NeuroMolecular Medicine

, Volume 14, Issue 4, pp 349–361

Lipidomic Profiling of Phosphocholine Containing Brain Lipids in Mice with Sensorimotor Deficits and Anxiety-Like Features After Exposure to Gulf War Agents

Authors

    • Roskamp Institute
  • James E. Evans
    • Roskamp Institute
  • Alex Bishop
    • Roskamp Institute
  • Jon M. Reed
    • Roskamp Institute
  • Gogce Crynen
    • Roskamp Institute
  • John Phillips
    • Roskamp Institute
  • Robert Pelot
    • Roskamp Institute
  • Myles A. Mullan
    • Roskamp Institute
  • Austin Ferro
    • Roskamp Institute
  • Christopher M. Mullan
    • Roskamp Institute
  • Michael J. Mullan
    • Roskamp Institute
  • Ghania Ait-Ghezala
    • Roskamp Institute
  • Fiona C. Crawford
    • Roskamp Institute
Original Paper

DOI: 10.1007/s12017-012-8192-z

Cite this article as:
Abdullah, L., Evans, J.E., Bishop, A. et al. Neuromol Med (2012) 14: 349. doi:10.1007/s12017-012-8192-z

Abstract

The central nervous system (CNS)-based symptoms of Gulf War Illness (GWI) include motor dysfunction, anxiety, and cognitive impairment. Gulf War (GW) agents, such as pyridostigmine bromide (PB), permethrin (PER), N,N-diethyl-meta-toluamide (DEET), and stress, are among the contributory factors to the pathobiology of GWI. This study characterizes disturbances in phosphocholine-containing lipids that accompany neurobehavioral and neuropathological features associated with GW agent exposure. Exposed mice received PB orally, dermal application of PER and DEET and restraint stress daily for 28 days, while controls received vehicle during this period. Neurobehavioral studies included the rotarod, open field, and Morris water maze tests. Histopathological assessments included glial fibrillary acid protein, CD45, and Nissl staining. Liquid chromatography/mass spectrometry with source collision-induced dissociation in negative and positive ionization scanning modes was performed to characterize brain phosphatidylcholine (PC) and sphingomyelin (SM). A significant increase in ether containing PC (ePC34:0, ePC36:2, and ePC36:1) or long-chain fatty acid-containing PC (38:1, 40:4, 40:2) was observed in exposed mice compared with controls. Among differentially expressed PCs, levels of those with monounsaturated fatty acids were more affected than those with saturated and polyunsaturated fatty acids. Sensorimotor deficits and anxiety, together with an increase in astrocytosis, were observed in exposed mice compared with controls. These lipid changes suggest that alterations in peroxisomal pathways and stearoyl-CoA desaturase activity accompany neurobehavioral and neuropathological changes after GW agent exposure and represent possible treatment targets for the CNS symptoms of GWI.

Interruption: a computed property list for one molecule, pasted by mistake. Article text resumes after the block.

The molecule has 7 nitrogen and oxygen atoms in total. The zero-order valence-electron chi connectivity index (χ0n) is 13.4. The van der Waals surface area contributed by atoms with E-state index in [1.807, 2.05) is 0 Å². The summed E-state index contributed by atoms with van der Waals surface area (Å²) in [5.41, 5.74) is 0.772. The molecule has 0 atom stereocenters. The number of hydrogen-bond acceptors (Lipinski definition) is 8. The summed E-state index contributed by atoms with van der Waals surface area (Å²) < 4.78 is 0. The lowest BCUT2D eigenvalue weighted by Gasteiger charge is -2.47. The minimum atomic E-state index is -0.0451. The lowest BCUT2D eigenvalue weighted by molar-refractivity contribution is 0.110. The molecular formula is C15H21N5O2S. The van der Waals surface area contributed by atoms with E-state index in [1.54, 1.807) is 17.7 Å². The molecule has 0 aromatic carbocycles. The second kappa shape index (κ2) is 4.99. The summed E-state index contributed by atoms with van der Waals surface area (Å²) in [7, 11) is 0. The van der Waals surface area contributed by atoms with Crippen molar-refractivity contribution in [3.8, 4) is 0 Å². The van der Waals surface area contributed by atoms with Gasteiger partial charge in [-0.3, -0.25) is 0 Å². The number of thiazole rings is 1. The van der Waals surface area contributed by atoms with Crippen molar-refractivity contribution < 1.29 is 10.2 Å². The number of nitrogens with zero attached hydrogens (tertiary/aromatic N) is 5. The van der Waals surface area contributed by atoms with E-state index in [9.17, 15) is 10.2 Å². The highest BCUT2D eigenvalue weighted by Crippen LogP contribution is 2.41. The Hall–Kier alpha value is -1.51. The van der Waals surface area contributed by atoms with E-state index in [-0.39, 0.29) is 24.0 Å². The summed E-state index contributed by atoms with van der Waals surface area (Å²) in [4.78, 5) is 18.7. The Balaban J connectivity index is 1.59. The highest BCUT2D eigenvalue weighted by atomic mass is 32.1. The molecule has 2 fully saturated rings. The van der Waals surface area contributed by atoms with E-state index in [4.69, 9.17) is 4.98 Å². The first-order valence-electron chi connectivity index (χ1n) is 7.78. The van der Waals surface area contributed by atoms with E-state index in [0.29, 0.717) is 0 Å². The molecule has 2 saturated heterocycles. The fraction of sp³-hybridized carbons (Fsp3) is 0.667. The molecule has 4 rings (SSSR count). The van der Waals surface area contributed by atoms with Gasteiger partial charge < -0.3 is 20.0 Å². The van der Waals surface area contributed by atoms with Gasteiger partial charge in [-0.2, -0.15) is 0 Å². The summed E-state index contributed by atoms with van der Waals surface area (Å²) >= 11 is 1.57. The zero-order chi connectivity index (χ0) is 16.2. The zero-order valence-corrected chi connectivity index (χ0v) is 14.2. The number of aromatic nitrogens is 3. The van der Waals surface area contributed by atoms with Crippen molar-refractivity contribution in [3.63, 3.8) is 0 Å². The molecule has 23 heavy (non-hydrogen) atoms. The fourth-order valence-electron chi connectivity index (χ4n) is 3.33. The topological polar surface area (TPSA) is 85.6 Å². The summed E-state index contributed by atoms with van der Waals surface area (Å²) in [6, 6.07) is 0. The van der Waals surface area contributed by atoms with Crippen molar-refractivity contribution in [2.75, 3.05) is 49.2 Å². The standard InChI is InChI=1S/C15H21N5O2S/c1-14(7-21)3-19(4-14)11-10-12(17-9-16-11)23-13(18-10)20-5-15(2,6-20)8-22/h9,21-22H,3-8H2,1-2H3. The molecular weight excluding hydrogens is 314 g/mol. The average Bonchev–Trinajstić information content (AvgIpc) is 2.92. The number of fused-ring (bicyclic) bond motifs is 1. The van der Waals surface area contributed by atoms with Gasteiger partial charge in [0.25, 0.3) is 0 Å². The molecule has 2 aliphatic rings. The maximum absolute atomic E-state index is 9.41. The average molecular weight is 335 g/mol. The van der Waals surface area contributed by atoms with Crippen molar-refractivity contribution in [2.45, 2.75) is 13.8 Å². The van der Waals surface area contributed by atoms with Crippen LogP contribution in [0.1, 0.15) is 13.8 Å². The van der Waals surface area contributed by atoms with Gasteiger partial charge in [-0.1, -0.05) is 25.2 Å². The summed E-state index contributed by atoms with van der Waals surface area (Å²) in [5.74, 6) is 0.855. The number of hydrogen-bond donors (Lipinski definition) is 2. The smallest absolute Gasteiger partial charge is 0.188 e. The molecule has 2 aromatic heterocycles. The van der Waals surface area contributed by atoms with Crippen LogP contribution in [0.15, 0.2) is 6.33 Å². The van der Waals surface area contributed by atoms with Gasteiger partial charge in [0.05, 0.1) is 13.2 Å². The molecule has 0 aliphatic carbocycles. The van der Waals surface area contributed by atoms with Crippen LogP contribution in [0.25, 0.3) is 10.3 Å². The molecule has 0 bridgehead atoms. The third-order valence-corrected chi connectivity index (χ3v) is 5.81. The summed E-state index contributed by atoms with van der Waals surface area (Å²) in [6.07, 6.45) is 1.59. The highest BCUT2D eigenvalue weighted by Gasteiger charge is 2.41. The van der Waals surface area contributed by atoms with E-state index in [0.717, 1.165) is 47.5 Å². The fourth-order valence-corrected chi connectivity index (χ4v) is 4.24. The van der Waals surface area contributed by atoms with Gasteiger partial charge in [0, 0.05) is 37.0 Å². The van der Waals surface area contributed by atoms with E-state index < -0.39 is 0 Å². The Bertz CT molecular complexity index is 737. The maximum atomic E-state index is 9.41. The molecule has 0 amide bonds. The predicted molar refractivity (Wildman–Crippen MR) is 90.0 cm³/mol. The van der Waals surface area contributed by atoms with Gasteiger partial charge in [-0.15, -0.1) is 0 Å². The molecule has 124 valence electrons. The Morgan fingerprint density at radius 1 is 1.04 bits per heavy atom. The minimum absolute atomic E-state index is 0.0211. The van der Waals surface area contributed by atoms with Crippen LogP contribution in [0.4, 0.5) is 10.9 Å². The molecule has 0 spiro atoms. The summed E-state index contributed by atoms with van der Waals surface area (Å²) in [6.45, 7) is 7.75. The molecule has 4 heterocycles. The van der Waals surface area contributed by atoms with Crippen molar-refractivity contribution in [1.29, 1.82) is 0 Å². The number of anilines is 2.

Keywords

Gulf War IllnessLipidomicsPhosphatidylcholineSphingomyelinPyridostigmine bromidePermethrinN,N-diethyl-meta-toluamide and stress

Copyright information

© Springer Science+Business Media, LLC 2012